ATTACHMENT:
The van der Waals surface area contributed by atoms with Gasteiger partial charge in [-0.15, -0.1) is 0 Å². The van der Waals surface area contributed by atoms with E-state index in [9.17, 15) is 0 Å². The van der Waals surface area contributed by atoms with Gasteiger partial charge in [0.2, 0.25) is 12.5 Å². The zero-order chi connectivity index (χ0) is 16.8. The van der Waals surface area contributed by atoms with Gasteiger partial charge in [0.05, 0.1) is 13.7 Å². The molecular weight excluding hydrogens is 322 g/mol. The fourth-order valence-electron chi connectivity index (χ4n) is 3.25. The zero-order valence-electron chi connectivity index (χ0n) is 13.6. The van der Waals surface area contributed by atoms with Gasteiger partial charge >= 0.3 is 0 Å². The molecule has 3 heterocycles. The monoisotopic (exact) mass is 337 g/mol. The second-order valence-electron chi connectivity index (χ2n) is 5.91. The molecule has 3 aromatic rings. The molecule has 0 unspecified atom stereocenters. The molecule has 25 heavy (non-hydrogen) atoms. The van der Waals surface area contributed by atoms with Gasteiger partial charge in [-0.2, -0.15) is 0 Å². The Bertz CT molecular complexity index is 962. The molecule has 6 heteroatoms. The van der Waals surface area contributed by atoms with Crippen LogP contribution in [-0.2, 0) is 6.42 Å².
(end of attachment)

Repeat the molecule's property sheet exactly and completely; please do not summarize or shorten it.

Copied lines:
The van der Waals surface area contributed by atoms with Gasteiger partial charge in [-0.15, -0.1) is 0 Å². The van der Waals surface area contributed by atoms with E-state index in [9.17, 15) is 0 Å². The van der Waals surface area contributed by atoms with Gasteiger partial charge in [0.2, 0.25) is 12.5 Å². The zero-order chi connectivity index (χ0) is 16.8. The van der Waals surface area contributed by atoms with Gasteiger partial charge in [0.05, 0.1) is 13.7 Å². The molecular weight excluding hydrogens is 322 g/mol. The fourth-order valence-electron chi connectivity index (χ4n) is 3.25. The zero-order valence-electron chi connectivity index (χ0n) is 13.6. The van der Waals surface area contributed by atoms with Gasteiger partial charge >= 0.3 is 0 Å². The molecule has 3 heterocycles. The monoisotopic (exact) mass is 337 g/mol. The second-order valence-electron chi connectivity index (χ2n) is 5.91. The molecule has 3 aromatic rings. The molecule has 0 unspecified atom stereocenters. The molecule has 25 heavy (non-hydrogen) atoms. The van der Waals surface area contributed by atoms with Gasteiger partial charge in [-0.2, -0.15) is 0 Å². The Bertz CT molecular complexity index is 962. The molecule has 6 heteroatoms. The van der Waals surface area contributed by atoms with Crippen LogP contribution in [-0.2, 0) is 6.42 Å².